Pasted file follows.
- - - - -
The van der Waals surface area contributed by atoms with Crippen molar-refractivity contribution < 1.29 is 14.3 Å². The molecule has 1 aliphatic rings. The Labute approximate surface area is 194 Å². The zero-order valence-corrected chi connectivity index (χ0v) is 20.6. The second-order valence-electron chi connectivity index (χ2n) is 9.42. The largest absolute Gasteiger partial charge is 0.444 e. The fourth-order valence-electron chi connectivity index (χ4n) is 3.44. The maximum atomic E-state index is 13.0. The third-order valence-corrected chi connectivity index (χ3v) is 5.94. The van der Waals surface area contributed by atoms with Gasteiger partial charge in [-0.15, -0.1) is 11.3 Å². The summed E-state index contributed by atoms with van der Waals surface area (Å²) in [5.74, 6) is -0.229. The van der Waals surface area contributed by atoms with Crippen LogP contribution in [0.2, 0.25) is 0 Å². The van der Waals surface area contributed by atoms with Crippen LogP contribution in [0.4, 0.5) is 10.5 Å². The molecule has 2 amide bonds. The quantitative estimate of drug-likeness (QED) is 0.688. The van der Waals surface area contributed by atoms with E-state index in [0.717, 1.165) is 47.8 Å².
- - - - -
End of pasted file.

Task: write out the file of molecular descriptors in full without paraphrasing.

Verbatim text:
The van der Waals surface area contributed by atoms with Crippen molar-refractivity contribution < 1.29 is 14.3 Å². The molecule has 1 aliphatic rings. The Labute approximate surface area is 194 Å². The zero-order valence-corrected chi connectivity index (χ0v) is 20.6. The second-order valence-electron chi connectivity index (χ2n) is 9.42. The largest absolute Gasteiger partial charge is 0.444 e. The fourth-order valence-electron chi connectivity index (χ4n) is 3.44. The maximum atomic E-state index is 13.0. The third-order valence-corrected chi connectivity index (χ3v) is 5.94. The van der Waals surface area contributed by atoms with Gasteiger partial charge in [-0.15, -0.1) is 11.3 Å². The summed E-state index contributed by atoms with van der Waals surface area (Å²) in [5.74, 6) is -0.229. The van der Waals surface area contributed by atoms with Crippen LogP contribution in [0.2, 0.25) is 0 Å². The van der Waals surface area contributed by atoms with Crippen LogP contribution in [0.4, 0.5) is 10.5 Å². The molecule has 2 amide bonds. The quantitative estimate of drug-likeness (QED) is 0.688. The van der Waals surface area contributed by atoms with E-state index in [0.717, 1.165) is 47.8 Å².